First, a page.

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Professor Russell Snell

PhD
Professor Russell Snell

Research Field

Rare Genetics

Location

University of Auckland

Professor Russell Snell has a diverse range of research areas but they have a single underlying theme of utilising genetic tools including whole genome sequencing to identify disease mechanism and the development of therapies.

Professor Russell Snell was Born in Fielding and raised in South Otago. He studies Physics at Otago and completed a PhD in Genetics in Cardiff Wales in 1993. His research interest is in identifying the genetic basis of disease and also the use of genetics for improving New Zealand’s economy through cow and goat milk production. Russell has a diverse range of research areas but they have a single underlying theme of utilising genetic tools including whole genome sequencing to identify disease mechanism and the development of therapies.

An area of focus has been the long term project with the Minds For Minds group including Dr Jessie Jacobsen and Prof Klaus Lehnert discovering genes and mutations in people with Autism and other neurodevelopmental disorders. This project has been very successful with many families benefiting from a definitive diagnoses and personal explanation for the cause of the condition.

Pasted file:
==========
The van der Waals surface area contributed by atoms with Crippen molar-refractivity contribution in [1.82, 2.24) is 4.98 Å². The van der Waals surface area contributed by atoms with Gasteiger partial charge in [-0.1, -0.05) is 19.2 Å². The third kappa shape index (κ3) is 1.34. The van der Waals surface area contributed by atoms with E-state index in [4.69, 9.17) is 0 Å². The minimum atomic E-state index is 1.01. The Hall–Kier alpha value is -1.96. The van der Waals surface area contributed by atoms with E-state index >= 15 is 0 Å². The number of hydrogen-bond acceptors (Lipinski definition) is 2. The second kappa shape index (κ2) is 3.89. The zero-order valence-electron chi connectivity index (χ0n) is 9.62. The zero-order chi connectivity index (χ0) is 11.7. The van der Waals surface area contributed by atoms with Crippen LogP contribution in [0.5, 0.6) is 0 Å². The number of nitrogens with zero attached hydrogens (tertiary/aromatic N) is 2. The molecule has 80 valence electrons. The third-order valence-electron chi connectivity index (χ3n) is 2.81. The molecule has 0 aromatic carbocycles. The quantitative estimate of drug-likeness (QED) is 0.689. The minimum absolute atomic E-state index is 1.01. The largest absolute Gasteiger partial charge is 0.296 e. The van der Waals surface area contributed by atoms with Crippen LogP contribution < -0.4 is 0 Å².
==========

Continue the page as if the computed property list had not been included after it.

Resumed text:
Fragile X is a very common condition that often has autism as a co-occurring characteristic. The Cure Kids funding for Russell’s group is for the making of a sheep model of Fragile X to facilitate the testing of therapies. Russell has had extensive experience making and utilising sheep models with a unique very successful Huntington’s sheep line being used by many international groups and drug companies for therapeutic testing. The Fragile X sheep line will also be made available to the large number of investigators working on potential therapies. This work will bridge the gap between testing treatments in mouse studies which unfortunately have not translated into a successful therapies and trials in people with the condition. The Cure Kids funding will establish the line and subsequent funding will be sought with international collaborators to advance the use of the animals.

Professor Russell Snell

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